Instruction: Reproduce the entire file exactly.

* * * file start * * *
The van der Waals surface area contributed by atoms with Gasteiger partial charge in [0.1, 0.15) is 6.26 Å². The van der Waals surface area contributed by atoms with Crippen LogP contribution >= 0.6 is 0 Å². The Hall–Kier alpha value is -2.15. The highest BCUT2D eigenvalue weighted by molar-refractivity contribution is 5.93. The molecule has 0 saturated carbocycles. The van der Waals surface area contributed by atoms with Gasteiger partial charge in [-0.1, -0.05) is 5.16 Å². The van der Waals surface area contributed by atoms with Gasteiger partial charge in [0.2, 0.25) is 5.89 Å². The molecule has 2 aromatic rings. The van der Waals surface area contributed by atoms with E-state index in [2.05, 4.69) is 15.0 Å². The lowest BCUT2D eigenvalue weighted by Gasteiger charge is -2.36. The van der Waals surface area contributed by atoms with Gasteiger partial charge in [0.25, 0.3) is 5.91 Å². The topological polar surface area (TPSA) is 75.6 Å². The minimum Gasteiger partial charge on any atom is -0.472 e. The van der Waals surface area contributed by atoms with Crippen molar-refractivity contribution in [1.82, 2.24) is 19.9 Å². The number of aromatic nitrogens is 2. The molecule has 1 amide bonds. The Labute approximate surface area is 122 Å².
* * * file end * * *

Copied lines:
The van der Waals surface area contributed by atoms with Gasteiger partial charge in [0.1, 0.15) is 6.26 Å². The van der Waals surface area contributed by atoms with Crippen LogP contribution >= 0.6 is 0 Å². The Hall–Kier alpha value is -2.15. The highest BCUT2D eigenvalue weighted by molar-refractivity contribution is 5.93. The molecule has 0 saturated carbocycles. The van der Waals surface area contributed by atoms with Gasteiger partial charge in [-0.1, -0.05) is 5.16 Å². The van der Waals surface area contributed by atoms with Gasteiger partial charge in [0.2, 0.25) is 5.89 Å². The molecule has 2 aromatic rings. The van der Waals surface area contributed by atoms with E-state index in [2.05, 4.69) is 15.0 Å². The lowest BCUT2D eigenvalue weighted by Gasteiger charge is -2.36. The van der Waals surface area contributed by atoms with Gasteiger partial charge in [0.25, 0.3) is 5.91 Å². The topological polar surface area (TPSA) is 75.6 Å². The minimum Gasteiger partial charge on any atom is -0.472 e. The van der Waals surface area contributed by atoms with Crippen molar-refractivity contribution in [1.82, 2.24) is 19.9 Å². The number of aromatic nitrogens is 2. The molecule has 1 amide bonds. The Labute approximate surface area is 122 Å².